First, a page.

Miraculously found in the 16th century among the ashes of a burnt house in Kazan’, it soon manifested thaumaturgic powers, responsible for various healings, above all from blindness, and contributing to the Christianisation of the populations of the territory of Kazan’, which in 1552 passed from the Tatar-Islamic dominion to that of the Christian Tsar Ivan the Terrible. With the transfer of the icon - or a copy of it - to Moscow, the Kazan’ Mother of God became the protector of the capital and was credited with the liberation of the city from the siege of the Polish army in 1613. The identification of the sacred image with Russia and with the reigning dynasty of the Romanovs was such that with the foundation of St. Petersburg, ordered by Tsar Peter the Great in 1703, the icon was transferred from Moscow to the new capital. Tributes to the Virgin of Kazan’ were paid after the failed invasion of Russia by Napoleon’s army and, in more recent times, the icon was repeatedly carried in procession through Leningrad (St. Petersburg) during the Nazi siege.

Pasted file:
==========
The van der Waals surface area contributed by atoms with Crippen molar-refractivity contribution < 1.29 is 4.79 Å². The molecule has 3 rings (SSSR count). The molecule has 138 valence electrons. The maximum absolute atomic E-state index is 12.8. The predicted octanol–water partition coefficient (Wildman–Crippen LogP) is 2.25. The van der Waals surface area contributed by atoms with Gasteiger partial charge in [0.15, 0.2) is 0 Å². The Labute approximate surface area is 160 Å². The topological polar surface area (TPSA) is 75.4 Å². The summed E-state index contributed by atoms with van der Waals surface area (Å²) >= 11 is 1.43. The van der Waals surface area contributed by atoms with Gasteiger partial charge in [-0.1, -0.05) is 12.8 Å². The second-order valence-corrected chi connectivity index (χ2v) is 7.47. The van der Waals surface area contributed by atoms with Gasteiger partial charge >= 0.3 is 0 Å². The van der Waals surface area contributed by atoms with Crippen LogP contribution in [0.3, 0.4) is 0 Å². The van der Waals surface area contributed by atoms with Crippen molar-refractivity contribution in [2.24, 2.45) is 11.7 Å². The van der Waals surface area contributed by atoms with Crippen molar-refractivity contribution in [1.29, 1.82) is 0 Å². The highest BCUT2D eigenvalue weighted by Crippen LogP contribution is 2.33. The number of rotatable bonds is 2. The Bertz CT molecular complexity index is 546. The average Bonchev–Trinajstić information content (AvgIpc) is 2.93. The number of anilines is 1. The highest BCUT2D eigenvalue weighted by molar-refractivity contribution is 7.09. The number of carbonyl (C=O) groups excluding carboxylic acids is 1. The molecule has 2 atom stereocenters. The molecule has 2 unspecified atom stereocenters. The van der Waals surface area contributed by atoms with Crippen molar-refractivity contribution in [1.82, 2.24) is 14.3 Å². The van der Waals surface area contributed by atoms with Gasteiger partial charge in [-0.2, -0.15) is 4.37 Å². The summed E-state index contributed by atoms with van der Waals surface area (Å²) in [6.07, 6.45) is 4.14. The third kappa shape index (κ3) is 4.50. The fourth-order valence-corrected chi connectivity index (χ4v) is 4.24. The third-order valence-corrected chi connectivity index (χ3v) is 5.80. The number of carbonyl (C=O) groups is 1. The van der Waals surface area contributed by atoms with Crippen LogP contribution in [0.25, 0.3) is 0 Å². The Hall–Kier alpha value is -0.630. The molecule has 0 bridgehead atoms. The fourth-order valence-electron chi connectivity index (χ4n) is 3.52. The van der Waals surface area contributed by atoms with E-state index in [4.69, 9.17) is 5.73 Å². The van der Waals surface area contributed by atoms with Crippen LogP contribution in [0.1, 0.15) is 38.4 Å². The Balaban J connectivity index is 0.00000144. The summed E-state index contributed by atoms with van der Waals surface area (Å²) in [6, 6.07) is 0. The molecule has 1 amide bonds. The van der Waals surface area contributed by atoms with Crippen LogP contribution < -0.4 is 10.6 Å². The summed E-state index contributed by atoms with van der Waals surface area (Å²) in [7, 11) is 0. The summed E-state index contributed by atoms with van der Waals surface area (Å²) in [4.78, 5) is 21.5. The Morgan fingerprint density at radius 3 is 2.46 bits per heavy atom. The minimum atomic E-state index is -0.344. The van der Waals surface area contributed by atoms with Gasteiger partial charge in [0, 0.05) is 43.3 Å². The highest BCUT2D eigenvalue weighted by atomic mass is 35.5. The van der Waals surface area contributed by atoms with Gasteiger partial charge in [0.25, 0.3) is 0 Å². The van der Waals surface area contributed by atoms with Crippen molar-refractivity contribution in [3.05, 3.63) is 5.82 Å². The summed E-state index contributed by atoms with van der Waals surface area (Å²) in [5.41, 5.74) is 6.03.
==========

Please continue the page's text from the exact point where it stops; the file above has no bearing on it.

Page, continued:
The invasions of the territories of Rus’ by Mongols and Tatars and the adhesion of the local populations to the Christian Orthodox Church determined a substantial isolation of Russia with respect to the European countries, in medieval and early modern times. This condition is reflected in icon painting, faithful over the centuries to models imported from Constantinople. Gradually, however, especially from the 17th century, thanks to the spread of prints, figurative models and subjects characteristic of Western Christianity flowed into Rus’, which favoured the emergence of new iconographic variants. This is the case of the icon known as the Mother of God Joy of all the afflicted, which became famous after a miraculous healing occurred in Moscow on 24 October 1688. The Virgin is depicted bringing relief to the poor and suffering, shown praying around her, as in the Western iconographic model of Our Lady of Mercy. At the base of the composition, however, are some prayers dedicated to the Virgin: the correlation with sacred texts is in fact an essential characteristic of icons, where each subject depicted is accompanied by an inscription that identifies it.